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Old 2020-11-04, 03:02   #1
bbb120
 
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Default who knows Ryan Propper?

https://members.loria.fr/PZimmermann/records/top50.html
http://www.prothsearch.com/fermat.html
I know his name from that two website ,
he find the factor of 7^337+1,
16559819925107279963180573885975861071762981898238616724384425798932514688349020287
I check it with sigma 3882127693,but it works very slow on my computer with one elliptic curve ,how long did he cost to get that factor ?
my pc computer Windows 7 64bit ,what is his hardware ?
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Old 2020-11-04, 04:00   #2
Batalov
 
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Quote:
Originally Posted by bbb120 View Post
he find the factor of 7^337+1,
16559819925107279963180573885975861071762981898238616724384425798932514688349020287
I check it with sigma 3882127693,but it works very slow on my computer with one elliptic curve ,how long did he cost to get that factor ?
Use this "3rd" website -
http://factordb.com/index.php?id=1100000000632146801
then click on green arrow next to "ECM" ... or here,
then click on the link to order value of the curve, then you will find that with this sigma you can use B1 = 115e7 and B2 = 8e12.

This will save you a lot of running time to confirm that this is the correct factor by ECM.

Of course you can also check that it is indeed a factor much faster.
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Old 2020-11-04, 07:58   #3
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Quote:
Originally Posted by Batalov View Post
Use this "3rd" website -
http://factordb.com/index.php?id=1100000000632146801
then click on green arrow next to "ECM" ... or here,
then click on the link to order value of the curve, then you will find that with this sigma you can use B1 = 115e7 and B2 = 8e12.

This will save you a lot of running time to confirm that this is the correct factor by ECM.

Of course you can also check that it is indeed a factor much faster.
I want to his hardware!
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Old 2020-11-04, 10:34   #4
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I'm quite sure he will not give you the address where his hardware is sitting.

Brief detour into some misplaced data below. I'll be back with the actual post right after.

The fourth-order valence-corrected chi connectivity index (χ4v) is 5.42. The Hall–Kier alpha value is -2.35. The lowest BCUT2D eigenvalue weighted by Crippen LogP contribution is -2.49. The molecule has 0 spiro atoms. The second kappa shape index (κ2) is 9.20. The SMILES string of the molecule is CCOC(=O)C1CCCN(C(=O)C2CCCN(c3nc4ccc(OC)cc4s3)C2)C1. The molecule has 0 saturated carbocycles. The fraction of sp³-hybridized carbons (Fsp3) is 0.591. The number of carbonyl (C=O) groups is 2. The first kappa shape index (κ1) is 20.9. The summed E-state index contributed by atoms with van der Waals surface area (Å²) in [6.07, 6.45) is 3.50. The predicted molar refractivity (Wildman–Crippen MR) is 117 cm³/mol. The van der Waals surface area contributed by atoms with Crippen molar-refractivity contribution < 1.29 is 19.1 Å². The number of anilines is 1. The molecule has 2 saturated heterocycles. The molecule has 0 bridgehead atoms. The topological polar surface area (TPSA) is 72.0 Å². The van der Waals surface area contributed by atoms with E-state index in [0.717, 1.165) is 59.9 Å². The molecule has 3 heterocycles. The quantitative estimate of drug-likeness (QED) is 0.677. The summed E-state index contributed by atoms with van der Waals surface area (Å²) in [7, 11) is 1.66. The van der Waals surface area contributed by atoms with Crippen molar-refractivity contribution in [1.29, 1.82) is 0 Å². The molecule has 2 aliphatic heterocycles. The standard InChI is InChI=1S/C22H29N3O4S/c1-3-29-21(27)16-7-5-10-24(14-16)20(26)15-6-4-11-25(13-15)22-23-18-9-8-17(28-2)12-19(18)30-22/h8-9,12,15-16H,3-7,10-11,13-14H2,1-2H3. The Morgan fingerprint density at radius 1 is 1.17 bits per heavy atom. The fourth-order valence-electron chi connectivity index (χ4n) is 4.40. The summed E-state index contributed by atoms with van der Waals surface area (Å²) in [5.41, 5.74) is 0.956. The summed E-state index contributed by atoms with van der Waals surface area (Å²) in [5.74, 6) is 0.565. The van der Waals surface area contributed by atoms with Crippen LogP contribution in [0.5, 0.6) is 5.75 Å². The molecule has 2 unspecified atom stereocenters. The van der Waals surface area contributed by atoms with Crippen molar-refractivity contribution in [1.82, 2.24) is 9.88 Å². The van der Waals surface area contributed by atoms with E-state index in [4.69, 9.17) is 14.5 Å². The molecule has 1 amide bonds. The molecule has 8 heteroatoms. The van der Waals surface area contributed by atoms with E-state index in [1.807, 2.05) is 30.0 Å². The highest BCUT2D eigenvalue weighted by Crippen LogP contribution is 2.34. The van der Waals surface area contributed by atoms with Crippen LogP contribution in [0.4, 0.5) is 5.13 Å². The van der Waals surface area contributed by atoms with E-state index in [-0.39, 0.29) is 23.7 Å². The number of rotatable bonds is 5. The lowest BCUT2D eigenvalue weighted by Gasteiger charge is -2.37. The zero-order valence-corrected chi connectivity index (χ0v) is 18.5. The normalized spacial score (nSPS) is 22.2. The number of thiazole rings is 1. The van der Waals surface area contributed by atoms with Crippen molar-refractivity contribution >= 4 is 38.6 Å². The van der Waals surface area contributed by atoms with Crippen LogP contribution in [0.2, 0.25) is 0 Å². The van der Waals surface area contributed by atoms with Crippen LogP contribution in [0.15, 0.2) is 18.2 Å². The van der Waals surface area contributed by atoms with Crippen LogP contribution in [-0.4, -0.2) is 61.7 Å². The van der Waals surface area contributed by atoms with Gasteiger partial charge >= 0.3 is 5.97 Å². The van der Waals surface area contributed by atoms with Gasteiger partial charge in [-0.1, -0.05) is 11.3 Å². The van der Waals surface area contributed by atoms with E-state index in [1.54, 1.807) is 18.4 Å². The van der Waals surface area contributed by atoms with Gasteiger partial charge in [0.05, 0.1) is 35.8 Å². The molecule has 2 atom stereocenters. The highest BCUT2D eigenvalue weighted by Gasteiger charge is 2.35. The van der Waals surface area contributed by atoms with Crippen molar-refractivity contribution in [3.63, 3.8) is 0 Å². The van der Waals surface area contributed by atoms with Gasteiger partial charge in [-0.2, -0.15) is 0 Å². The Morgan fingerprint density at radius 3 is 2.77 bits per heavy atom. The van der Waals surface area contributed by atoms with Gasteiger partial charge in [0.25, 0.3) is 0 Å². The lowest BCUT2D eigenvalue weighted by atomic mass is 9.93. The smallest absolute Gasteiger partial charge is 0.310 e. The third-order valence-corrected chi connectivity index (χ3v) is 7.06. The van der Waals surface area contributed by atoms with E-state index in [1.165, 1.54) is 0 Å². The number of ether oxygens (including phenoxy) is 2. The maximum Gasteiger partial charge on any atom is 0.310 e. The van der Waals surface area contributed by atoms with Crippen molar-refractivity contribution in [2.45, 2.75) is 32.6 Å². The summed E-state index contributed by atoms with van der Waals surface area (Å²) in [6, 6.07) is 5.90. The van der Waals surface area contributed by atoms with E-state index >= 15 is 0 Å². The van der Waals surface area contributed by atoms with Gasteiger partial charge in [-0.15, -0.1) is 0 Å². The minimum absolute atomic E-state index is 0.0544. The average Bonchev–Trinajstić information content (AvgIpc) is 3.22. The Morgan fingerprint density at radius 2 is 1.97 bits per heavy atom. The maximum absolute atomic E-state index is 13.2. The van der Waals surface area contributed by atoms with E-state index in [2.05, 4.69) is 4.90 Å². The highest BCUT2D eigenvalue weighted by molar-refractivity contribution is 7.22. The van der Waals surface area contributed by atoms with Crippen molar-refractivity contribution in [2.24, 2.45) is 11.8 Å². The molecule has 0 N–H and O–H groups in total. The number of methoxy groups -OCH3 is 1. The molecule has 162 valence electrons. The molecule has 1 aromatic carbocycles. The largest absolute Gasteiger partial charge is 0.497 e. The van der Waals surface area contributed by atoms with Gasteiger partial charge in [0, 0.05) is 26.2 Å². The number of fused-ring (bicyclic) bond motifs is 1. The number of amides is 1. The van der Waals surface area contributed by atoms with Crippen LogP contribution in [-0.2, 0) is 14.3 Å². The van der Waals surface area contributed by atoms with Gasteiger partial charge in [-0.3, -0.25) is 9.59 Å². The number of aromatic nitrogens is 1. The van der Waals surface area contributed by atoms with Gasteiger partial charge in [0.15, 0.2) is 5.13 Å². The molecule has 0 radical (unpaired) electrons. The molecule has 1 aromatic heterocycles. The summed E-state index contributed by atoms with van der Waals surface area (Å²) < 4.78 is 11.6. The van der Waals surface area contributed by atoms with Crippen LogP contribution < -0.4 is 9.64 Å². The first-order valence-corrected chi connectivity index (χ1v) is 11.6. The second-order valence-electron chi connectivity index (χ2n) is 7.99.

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Old 2020-11-04, 20:28   #5
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Quote:
Originally Posted by kruoli View Post
I'm quite sure he will not give you the address where his hardware is sitting.
Correct.
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Old 2020-11-04, 21:03   #6
Batalov
 
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I want to his hardware!
Go here and rent a node. It will not be very different. x86_64 GNU/Linux, Xeon 8xxx CPU @ 3.00 - 3.40 GHz or similar. Maybe newer, maybe slightly older. It doesn't matter much.
Quote:
Originally Posted by bbb120 View Post
...,but it works very slow on my computer with one elliptic curve ,how long did he cost to get that factor ?
my pc computer Windows 7 64bit, what is his hardware ?
Saying that you don't have a computer is not acceptable in 2020. You always do, everyone does. Sure, it will cost you 1 or 2 or 20 bucks. But so will an evening at a bar, or renting a car if you don't have one.
Just like with a car, saying 'but I don't know how to drive it' (or 'I don't know how to use EC2') is unacceptable in 2020. Learn! Pick up a book, watch a YT video, take a coursera course.
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Old 2020-11-05, 00:02   #7
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Quote:
Originally Posted by bbb120 View Post
I want to his hardware!
The 83-digit factor of 7^337 + 1 is listed as having been found seven years ago! It is possible the same hardware is still merrily crunching out results, but you might want to consider the possibility that the user may be using something different now.